The Fairmount Water Works were constructed at great cost… although trifling compared with the advantages which the city has enjoyed from an abundant supply of pure water. If there was ever reason to construct these works, the same reason still exists to maintain [their] purpose. The dangers to which… the whole community of Philadelphia is exposed, of having the water above the dam adulterated, calls for immediate measures to prevent so great a misfortune… Health, comfort, decency and the interests of the city demand it.
Starting with the Lemon Hill Estate, the Consolidation Act of 1854 allowed the city of Philadelphia to purchase 9200 acres of land around the Fairmount Water Works—which, in 1855, would evolve into the Fairmount Park system of Philadelphia, one of the largest municipal parks in the world.
Unfortunately, buying the land around the Water Works was not enough to combat the skyrocketing pollution, and would herald the start of Fairmount Water Works’ slow decline in the latter half of the 19th century. The city put a new filtration scheme into operation for the five new pumps the city built during that time: by building sand beds near the pumping stations, the sand would remove contaminants from the water flowing to the pumps. Fairmount Water Works, however, was built right up against the Schuylkill River—there was no space to implement this technique, and with the introduction of newer steam engine designs, the city of Philadelphia closed the facility in 1909.
Over the course of its 94 years of continued operation, the Fairmount Water Works remained a shining symbol of American and Pennsylvania ingenuity. By implementing elegant solutions to the common problem of providing sufficient water to all residents in an urban setting, the water works had been compared to such famous public works such as those of ancient Rome in terms of relative technological accomplishment. Fairmount was the first municipal waterworks in the United States—and for its role as a testbed for several new technologies such as Jonval engines, and for its role in advancing the practical application of technology to the problem of municipal water supply, it is recognized as a National Historic Engineering Landmark by both the American Association of Mechanical Engineers and the American Association of Civil Engineers, as well as a National Historic Landmark by the U.S. Department of the Interior for being “an engineering triumph as well as an architectural treasure.”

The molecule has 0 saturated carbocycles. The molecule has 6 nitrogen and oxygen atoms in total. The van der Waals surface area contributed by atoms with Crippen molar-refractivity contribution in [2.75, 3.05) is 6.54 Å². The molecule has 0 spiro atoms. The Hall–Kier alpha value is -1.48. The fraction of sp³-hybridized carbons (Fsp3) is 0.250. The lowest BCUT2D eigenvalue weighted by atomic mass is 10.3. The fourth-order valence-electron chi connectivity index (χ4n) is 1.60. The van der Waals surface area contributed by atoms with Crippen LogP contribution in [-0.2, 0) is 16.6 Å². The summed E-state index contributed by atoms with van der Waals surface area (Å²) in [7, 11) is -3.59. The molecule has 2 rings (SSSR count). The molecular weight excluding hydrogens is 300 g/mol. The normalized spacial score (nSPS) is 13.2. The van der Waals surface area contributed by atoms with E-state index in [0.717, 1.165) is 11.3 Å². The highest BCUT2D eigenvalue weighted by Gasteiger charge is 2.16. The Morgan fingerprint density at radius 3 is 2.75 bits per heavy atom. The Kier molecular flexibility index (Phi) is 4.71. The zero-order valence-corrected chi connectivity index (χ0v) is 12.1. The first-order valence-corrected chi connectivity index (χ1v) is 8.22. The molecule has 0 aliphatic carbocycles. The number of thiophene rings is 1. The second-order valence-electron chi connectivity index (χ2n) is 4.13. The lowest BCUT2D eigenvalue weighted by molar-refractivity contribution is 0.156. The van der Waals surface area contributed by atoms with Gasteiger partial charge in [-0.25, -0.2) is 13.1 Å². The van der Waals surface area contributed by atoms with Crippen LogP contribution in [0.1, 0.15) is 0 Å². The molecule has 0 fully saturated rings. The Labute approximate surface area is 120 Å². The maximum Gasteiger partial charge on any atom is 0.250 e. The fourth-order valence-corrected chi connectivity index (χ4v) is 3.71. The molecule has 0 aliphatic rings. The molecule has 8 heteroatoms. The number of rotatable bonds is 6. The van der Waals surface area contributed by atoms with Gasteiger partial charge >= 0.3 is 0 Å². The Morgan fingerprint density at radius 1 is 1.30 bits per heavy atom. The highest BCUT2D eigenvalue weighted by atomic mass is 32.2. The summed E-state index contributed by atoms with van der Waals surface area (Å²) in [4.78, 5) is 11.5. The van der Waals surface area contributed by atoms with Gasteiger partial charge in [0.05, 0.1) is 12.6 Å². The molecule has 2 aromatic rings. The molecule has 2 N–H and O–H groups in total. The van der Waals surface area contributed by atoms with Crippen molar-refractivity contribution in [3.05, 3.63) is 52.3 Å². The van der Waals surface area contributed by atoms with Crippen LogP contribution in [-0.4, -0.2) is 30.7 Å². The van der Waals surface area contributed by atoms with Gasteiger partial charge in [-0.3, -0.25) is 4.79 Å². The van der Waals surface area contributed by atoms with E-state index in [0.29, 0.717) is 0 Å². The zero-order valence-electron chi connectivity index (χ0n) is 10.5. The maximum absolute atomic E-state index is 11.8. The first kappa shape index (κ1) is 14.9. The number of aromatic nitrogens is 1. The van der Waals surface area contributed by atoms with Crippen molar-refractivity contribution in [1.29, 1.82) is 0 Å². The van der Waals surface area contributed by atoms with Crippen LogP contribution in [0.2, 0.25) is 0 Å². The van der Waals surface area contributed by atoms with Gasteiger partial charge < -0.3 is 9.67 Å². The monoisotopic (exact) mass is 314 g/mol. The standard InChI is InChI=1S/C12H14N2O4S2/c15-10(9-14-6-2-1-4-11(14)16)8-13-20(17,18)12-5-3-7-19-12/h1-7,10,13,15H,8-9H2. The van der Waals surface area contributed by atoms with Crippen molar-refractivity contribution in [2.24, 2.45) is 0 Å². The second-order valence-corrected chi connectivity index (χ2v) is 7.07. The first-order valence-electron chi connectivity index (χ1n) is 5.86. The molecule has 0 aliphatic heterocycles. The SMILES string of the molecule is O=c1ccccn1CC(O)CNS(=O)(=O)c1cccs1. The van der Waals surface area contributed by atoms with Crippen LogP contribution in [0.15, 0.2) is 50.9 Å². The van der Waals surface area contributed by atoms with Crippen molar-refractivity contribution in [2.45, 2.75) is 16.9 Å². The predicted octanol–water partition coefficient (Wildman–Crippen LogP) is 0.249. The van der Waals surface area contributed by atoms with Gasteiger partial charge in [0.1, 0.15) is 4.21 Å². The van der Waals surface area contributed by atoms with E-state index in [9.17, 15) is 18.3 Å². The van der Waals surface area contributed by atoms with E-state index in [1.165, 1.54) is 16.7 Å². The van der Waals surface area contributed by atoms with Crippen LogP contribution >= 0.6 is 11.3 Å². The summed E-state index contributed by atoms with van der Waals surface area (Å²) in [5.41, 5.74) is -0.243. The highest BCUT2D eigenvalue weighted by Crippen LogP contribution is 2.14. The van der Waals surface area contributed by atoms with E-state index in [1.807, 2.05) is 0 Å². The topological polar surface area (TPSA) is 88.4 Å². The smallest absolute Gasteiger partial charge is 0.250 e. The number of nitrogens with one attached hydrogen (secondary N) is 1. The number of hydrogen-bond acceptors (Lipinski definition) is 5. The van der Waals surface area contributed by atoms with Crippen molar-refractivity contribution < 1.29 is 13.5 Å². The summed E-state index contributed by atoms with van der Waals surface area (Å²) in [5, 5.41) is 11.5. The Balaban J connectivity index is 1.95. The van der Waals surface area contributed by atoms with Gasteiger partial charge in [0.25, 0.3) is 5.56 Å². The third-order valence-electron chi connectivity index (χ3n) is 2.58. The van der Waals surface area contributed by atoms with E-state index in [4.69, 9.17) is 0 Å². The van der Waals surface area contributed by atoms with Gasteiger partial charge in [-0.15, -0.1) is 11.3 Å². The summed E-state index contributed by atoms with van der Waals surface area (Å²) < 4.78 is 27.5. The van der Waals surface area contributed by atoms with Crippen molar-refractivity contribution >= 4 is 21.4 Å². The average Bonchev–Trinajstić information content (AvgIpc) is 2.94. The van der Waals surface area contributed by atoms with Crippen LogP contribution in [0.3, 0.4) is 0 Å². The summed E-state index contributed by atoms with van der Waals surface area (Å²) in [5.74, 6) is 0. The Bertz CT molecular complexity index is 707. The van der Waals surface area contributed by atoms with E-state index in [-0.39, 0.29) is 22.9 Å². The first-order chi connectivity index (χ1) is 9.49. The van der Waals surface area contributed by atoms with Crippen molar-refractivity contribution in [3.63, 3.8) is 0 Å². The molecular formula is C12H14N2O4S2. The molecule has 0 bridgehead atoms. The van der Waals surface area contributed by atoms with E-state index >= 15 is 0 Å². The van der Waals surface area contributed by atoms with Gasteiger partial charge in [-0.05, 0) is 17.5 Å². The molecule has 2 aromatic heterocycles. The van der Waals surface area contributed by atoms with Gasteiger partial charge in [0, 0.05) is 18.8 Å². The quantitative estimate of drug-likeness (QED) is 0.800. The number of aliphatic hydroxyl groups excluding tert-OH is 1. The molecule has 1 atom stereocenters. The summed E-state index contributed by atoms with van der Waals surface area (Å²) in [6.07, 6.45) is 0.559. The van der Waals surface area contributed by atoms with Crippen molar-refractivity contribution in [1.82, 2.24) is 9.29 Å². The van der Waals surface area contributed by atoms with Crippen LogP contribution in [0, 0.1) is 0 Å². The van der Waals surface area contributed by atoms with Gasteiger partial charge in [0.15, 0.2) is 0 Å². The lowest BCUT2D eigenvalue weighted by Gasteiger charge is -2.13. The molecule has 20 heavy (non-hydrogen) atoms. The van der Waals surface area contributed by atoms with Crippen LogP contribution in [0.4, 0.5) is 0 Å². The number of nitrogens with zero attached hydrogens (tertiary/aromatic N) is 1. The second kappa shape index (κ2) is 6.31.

Today, Fairmount Water Works houses the Fairmount Water Works Interpretive Center, a non-profit educational institution that aims to educate visitors on the role of the facility in the 19th century. From maintaining the health of Philadelphians and pioneering the implementation of new technology to better solve the problem of scarce water supplies in cities around the world, the achievements of the Fairmount Water Works have been numerous and remarkable, and will continue to be recognized for its role well into the future.
Information about visiting the Fairmount Water Works Interpretive Center can be found by clicking this link.